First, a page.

Five of the world's six climatic vegetation zones lie within a 30-mile radius of Taos. In a single day visitors can experience alpine lakes, high mesas, Canadian-style forests and deep gorges. You can picnic by a clear mountain stream, watch beavers build their dams, sight elk or take a brisk hike in ancient mountains. Day trips, all within less than two hours of Taos, are popular among locals and visitors.

Northern New Mexico's five primary resort communities- the Village of Taos Ski Valley (TSV), Angel Fire Resort (AF), Red River Resort (RR), Sipapu Ski and Summer Resort (SP) and Rio Costilla (RC) schedule year-round activities. Additional resources include the Bureau of Land Management (BLM), Eagle Nest (EN), Carson National Forest (CNF), Valle Vidal/Cimarron (VV/CM) and Taos (TS). Listings under Taos cover Taos Pueblo and areas within an hour's drive or less. For easy reference, the various activities offered by these areas have been placed on a grid.

Since Northern New Mexico's resorts continue to expand, the most current information will be available from the resorts. Telephone numbers and items of interest are listed below:

For hunting and fishing licenses, contact the New Mexico Department of Game and Fish in Santa Fe. Fish for cutthroat, rainbow and brown trout in Cimarron and Valle Vidal, sport fish in 2200 acre Eagle Nest Lake; fly fish at Rio Costillo, fly and spin fish in Angel Fire's private stocked Lake. Out-of-state hunters should contact Game and Fish for a list of licensed big game outfitters. High Mountain Outfitters supplies guides, lodge and pack- in's, everything except the guns. During hunting season, 85% get a shot and 35% return with game.

Avid golfers have several choices in Northern New Mexico. Angel Fire boasts a high altitude 18-hole, par 72, PGA rated course; driving range, Pro Shop and PGA professional. Taos Country Club's links- style course is an 18-hole nationally rated championship course. Red Eagle Golf Course in Eagle Nest offers a tree-lined, mountain style course and Scottish-style open links. El Valle in El Valle Escondido has a 9-hole course. No tee time required. Miniature golf in Red River is 19-hole Pro-Am style; in Taos, 18-hole. In Sipapu, you can try disc golf, played like ball golf using a flying disc.

Taos Indian Horse Ranch offers unique adventures in horseback riding. Open year-round, the facility is a working horse ranch. Customized pack trips, horse trolley and sleighrides, and Frontier Day Events. Riding lessons, draft horses and driving, and several group packages.

Rock Climbers can pit their skills against the in door climbing wall and the Cave in Angel Fire: 22 ft. high, 43 ft. wide, 500 plus handholds. Outdoor enthusiasts can try any one or all three within an easy drive of Taos: Dead Cholla Wall, south of town, Tres Piedras to the west and Questa Dome north of Taos.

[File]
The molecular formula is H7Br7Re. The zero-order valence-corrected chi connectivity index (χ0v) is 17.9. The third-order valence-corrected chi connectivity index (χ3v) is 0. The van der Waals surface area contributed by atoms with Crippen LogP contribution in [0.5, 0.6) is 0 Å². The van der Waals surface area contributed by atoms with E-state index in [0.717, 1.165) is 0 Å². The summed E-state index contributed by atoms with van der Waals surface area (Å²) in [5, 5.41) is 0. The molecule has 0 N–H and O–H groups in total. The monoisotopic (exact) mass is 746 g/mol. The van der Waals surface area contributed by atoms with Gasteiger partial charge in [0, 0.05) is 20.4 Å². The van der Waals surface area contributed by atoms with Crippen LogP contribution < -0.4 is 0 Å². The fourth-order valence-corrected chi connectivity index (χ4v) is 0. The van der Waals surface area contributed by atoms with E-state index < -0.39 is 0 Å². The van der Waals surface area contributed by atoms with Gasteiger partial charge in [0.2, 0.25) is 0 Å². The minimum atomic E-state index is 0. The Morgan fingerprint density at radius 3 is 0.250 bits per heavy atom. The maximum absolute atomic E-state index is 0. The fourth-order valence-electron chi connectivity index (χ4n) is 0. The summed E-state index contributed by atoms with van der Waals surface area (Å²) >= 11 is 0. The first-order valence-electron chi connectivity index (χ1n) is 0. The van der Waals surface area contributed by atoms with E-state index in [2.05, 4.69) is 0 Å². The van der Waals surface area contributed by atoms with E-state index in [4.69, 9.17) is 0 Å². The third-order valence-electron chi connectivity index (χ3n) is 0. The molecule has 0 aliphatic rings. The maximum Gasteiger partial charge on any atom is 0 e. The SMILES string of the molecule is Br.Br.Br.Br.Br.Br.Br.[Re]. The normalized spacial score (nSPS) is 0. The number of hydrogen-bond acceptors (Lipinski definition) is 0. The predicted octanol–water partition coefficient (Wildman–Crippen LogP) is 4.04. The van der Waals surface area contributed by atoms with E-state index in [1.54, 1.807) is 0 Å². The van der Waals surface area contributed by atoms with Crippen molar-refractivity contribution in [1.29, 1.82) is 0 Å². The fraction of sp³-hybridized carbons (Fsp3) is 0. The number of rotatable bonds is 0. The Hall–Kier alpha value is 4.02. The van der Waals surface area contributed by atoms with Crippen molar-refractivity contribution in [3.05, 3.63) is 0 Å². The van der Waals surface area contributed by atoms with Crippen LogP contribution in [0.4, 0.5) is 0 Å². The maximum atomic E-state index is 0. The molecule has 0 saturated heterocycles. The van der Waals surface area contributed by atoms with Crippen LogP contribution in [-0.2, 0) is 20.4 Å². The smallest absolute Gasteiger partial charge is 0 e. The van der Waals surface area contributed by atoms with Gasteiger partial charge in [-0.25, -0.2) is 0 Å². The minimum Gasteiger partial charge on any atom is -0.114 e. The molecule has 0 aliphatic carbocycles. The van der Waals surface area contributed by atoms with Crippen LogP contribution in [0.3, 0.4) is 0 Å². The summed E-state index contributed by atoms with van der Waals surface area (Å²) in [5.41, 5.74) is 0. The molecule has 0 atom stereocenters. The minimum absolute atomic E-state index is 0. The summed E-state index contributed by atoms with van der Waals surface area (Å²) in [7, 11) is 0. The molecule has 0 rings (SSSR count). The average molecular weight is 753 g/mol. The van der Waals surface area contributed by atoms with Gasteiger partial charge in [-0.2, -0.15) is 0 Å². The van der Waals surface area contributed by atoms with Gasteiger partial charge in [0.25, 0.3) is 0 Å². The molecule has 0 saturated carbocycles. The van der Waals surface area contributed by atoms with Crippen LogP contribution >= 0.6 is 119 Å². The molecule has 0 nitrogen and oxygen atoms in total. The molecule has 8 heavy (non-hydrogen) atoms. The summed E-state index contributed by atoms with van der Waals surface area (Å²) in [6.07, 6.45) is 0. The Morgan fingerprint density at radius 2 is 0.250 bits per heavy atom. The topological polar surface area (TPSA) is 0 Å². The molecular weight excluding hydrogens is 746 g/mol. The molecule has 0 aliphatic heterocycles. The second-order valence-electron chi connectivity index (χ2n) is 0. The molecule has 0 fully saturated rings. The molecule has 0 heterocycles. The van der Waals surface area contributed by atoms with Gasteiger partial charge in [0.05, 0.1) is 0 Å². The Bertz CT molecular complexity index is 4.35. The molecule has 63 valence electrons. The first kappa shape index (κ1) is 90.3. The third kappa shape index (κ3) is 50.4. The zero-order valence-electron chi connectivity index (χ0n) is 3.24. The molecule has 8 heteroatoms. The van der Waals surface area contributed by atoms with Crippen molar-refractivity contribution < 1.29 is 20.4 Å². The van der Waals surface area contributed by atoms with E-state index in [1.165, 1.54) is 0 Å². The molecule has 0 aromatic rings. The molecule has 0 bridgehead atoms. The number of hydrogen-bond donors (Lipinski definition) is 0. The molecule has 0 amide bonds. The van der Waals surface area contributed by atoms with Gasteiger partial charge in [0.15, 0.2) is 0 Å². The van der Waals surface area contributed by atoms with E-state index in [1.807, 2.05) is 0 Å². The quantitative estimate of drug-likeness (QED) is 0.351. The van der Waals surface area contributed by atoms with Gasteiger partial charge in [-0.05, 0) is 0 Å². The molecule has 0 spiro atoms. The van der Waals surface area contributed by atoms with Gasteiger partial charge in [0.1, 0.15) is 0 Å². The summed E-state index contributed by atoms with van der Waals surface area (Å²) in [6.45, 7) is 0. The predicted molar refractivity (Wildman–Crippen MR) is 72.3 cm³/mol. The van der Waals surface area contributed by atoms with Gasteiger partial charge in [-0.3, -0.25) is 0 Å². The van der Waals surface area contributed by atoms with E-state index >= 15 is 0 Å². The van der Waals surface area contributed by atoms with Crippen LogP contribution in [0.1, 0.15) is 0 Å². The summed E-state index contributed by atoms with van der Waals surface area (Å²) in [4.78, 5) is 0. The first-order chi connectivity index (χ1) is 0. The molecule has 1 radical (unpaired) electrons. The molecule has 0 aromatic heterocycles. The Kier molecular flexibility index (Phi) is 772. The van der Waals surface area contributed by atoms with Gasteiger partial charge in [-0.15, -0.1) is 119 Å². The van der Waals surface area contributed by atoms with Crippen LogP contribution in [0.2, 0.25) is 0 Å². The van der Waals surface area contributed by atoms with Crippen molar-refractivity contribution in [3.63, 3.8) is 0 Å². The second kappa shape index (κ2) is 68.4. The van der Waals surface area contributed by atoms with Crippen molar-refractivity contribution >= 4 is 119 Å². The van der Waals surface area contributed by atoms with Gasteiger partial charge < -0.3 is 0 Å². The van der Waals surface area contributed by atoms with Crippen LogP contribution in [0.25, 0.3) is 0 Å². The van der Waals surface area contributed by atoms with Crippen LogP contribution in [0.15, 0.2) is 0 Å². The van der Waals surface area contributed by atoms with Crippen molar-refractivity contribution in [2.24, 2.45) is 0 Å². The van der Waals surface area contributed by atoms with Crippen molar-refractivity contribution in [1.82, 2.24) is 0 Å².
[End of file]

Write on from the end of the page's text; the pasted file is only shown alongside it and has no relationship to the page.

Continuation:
Regulation courts and tennis lessons at Angel Fire. free for guests. Four courts at Taos Spa and Tennis, four at Northside Health and Fitness Center. Quail Ridge Inn Resort has two indoor and six outdoor tennis courts.

Cimarron/Valle Vidal: Take Highway 64 to Angel Fire and Eagle Nest and continue northeast on the same route to historic Cimarron, a 57 mile scenic drive. A certified site on the old Santa Fe Trail, the town claims a century-old cemetery, the Kit Carson Museum, a beautifully replicated 1849 hacienda, and the Old Mill Museum that interprets local history through artifacts and photographs. Cimarron is also the home of the 60-year old Philmont Scout Ranch.

The nearby Valle Vidal, part of Carson National Forest, is a habitat for 1500 elk. Within the boundaries live 60 species of mammals, 200 species of birds, 33 species of reptiles and amphibians. Fifteen species of fish makes the Valle Vidal a fisherman's paradise.

Enchanted Circle: A ninety-mile trip that begins in Taos on Highway 64, winds through heavily forested Taos Canyon, climbs to 9,000 at Palo Flechado Pass (Pass of the Arrow) before reaching Angel Fire and the beautiful Moreno Valley. Continue east on 64 to the little village of Eagle Nest, then double back to Highway 38, the route to Red River. The road crests at Bobcat Pass, a nearly 10,000 elevation, before it drops into Red River. To return to Taos, follow the road out of Red River to Questa and #522 home. Approximately two hours actual driving time.

The High Road: The "long way" to Santa Fe is marked by constantly changing and spectacular scenery. Take Highway 518 to the PeŇasco turnoff, continue through PeŇasco and turn left on NM 76 which will take you to the village of Truchas, site of the film, "The Milagro Beanfield War." The road gradually descends through lovely alpine meadows to stunning rock formations before reaching Chimayo, famous for its weavers. NM 76 connects with 285/84 and a short drive to Santa Fe.

Las Vegas: Take South Santa Fe Road to Highway 518 (Just before Ranchos de Taos). Stop at the scenic overlook known as U.S. Hill, then continue along the highway, marked by alpine meadows and dense forests, through Sipapu Ski Area. After the steep climb up Holman Hill, you'll drop down into the little town of Mora, a section once known as the "Hispanic Appalachia." Storrie Lake marks the entrance to the historic town of Las Vegas, which grew up along the tracks of the Santa Fe Railroad. Visit the landmark Plaza Hotel and browse through down-town antique shops, bookstores and galleries. A ninety-minute drive.